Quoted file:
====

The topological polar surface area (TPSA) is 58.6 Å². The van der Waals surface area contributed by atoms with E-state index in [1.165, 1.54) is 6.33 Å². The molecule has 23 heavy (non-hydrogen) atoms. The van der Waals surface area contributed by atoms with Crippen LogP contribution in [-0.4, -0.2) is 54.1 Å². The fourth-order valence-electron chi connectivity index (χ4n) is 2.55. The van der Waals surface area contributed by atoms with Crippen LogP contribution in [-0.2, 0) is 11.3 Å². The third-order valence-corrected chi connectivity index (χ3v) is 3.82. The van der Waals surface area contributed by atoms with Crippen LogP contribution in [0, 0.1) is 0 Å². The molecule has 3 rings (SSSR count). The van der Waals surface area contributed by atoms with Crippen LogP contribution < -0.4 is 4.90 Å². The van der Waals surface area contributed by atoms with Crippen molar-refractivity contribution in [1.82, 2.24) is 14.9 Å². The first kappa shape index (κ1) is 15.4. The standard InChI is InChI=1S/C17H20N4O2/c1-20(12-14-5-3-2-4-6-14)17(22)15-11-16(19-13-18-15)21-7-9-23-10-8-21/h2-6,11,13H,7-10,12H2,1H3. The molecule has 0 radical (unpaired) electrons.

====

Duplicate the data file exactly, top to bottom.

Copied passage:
The topological polar surface area (TPSA) is 58.6 Å². The van der Waals surface area contributed by atoms with E-state index in [1.165, 1.54) is 6.33 Å². The molecule has 23 heavy (non-hydrogen) atoms. The van der Waals surface area contributed by atoms with Crippen LogP contribution in [-0.4, -0.2) is 54.1 Å². The fourth-order valence-electron chi connectivity index (χ4n) is 2.55. The van der Waals surface area contributed by atoms with Crippen LogP contribution in [-0.2, 0) is 11.3 Å². The third-order valence-corrected chi connectivity index (χ3v) is 3.82. The van der Waals surface area contributed by atoms with Crippen LogP contribution in [0, 0.1) is 0 Å². The molecule has 3 rings (SSSR count). The van der Waals surface area contributed by atoms with Crippen LogP contribution < -0.4 is 4.90 Å². The van der Waals surface area contributed by atoms with Crippen molar-refractivity contribution in [1.82, 2.24) is 14.9 Å². The first kappa shape index (κ1) is 15.4. The standard InChI is InChI=1S/C17H20N4O2/c1-20(12-14-5-3-2-4-6-14)17(22)15-11-16(19-13-18-15)21-7-9-23-10-8-21/h2-6,11,13H,7-10,12H2,1H3. The molecule has 0 radical (unpaired) electrons.